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Anime and Manga
- Go Nagai's Mazinger Z is the Trope Codifier; in fact, the monsters in this series are actually called "Machine Beasts (Japanese Kikaiju). The sequel Great Mazinger had Battle Beasts (Sentoujuu) and UFO Robo Grendizer had the Saucer Beasts and Vega Monsters.
- And the Battle Beasts from Great Mazinger already diferred from the Mazinger Z Robeasts, bordering on a Deconstruction from the trope. They were capable of speech and independent thought, and they were very cunning due to it. This resulted in a Near Villain Victory in the THIRD chapter.
- And sometimes Mazinger Z averted or subverted the trope. Some Mechanical Beasts were size-shifters, and some of them -Blazas S1 and S2- were human-sized.
- Voltron is the Trope Namer, after the monsters in GoLion and Dairugger XV. The equivalent terms were Deathblack Beastmen (then Mechablack Beastmen) in GoLion and Combat Machines in Dairugger XV.
- The Zonder and later Primevals from GaoGaiGar (EI-13 pictured above).
- Zeravire from Gravion.
- The Angels from Neon Genesis Evangelion. Four Angels subverted the trope, though: Leliel (infinitely thin), Bardiel, Iruel (microscopic; the former is The Corruption, while the latter is a colony of sentient nano-viruses), and Tabris/Kaworu (human-sized or just a Half-Human Hybrid, it's not really clear.)
- The standard Monster of the Week in Tadao Nagahama's Robot Romance Trilogy
- The Mecha Boosts from Zambot 3
- The Megaborg from Daitarn 3
- The Haniwa Phantom Gods from Kotetsu Jeeg
- The Mimetic Beasts from Shinkon Gattai Godannar!!
- The Beastmen Ganmen / Gunmen and the Anti-Spiral Mugann from Tengen Toppa Gurren Lagann.
- Gunmen are also an inversion, because the heroes use the exact same kinds of robots they stole from the beastmen.
- Mechasauruses and Mecha Oni from the Getter Robo series
- Slightly inverted in that the Mechasauruses, like much of the Reptilians, are a highly intelligent race.
- Mostly inverted with some Android/Cyborg Digimon. They're mainly made up of network data and are highly-intelligent, but some still counts.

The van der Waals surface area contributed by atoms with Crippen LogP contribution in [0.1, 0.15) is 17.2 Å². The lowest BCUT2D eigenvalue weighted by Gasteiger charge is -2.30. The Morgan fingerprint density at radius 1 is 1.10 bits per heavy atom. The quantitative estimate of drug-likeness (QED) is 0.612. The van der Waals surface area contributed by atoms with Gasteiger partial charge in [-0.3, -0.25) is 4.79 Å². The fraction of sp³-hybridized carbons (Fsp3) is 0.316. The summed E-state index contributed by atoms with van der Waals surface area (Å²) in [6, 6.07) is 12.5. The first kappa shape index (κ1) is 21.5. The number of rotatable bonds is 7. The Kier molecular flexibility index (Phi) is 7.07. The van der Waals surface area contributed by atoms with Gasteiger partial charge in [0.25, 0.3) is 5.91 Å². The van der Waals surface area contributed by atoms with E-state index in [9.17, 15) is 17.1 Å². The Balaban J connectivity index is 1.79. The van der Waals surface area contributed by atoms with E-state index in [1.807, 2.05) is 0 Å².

- S-1 machines of the Aldebaren Army in Space Warrior Baldios.
- Renegade Units in Saber Rider and the Star Sheriffs.
- Cosmosauruses in God Sigma
- Numerous monomakia from Brigadoon: Marin and Melan fit this trope.
- Various mecha and creatures from The Big O
- The minions of the Shadow Angels, usually cherubim, in Genesis of Aquarion.
- Kyoshin in Neo Ranga, although somewhat subverted as they stay in two episodes at a time and do not start showing up until episode 17.
- The Heterodyne in Dai-Guard.
- The True Companions of Gaiking and Gaiking: Legend of Daiku Maryu fly around inside a gigantic mechanical dragon called Daiku Maryu.
- Dolems in RahXephon.
- Advice and Trust: The cast fights Angels, giant alien monsters with Eldritch Abomination traits, but due to the changes in the relationships between the three pilots, the battles are very different from canon.
- The Child of Love:
- In chapter 3 shows up an Angel made up by the writer. It is based on Sahaquiel: it is an enormous, floating, heavy thing that plummets downward and tries to crush Tokyo-3 under its weight.
- In chapter 7 appears another originally created Angel. It is called “Megrael”, it looks like a winged Evangelion and it remained airborne while shooting light beams.
- Children of an Elder God: At the beginning the Angels fought by the main characters seem to be just weird, massive aliens monsters, although very ancient and slightly eldritch. Then it is revealed that they are full-blown Eldritch Abominations and there are worst things behind them and their attacks.
- Doing It Right This Time: The Angels -giant alien monsters- of canon, fought in the original timeline. Now the main characters have returned to the past, the battles have become quite different.
- HERZ: In a chapter the cast had to fight an illegal Eva built secretly by the Chinese Government. It looked like the mutated offspring of a Mechanical Beast and an Evangelion.
- Higher Learning: The cast fights the giant aliens called Angels per canon. Unlike canon, though, Bardiel got killed before having the chance to seize Unit-03, and the pilots never met it.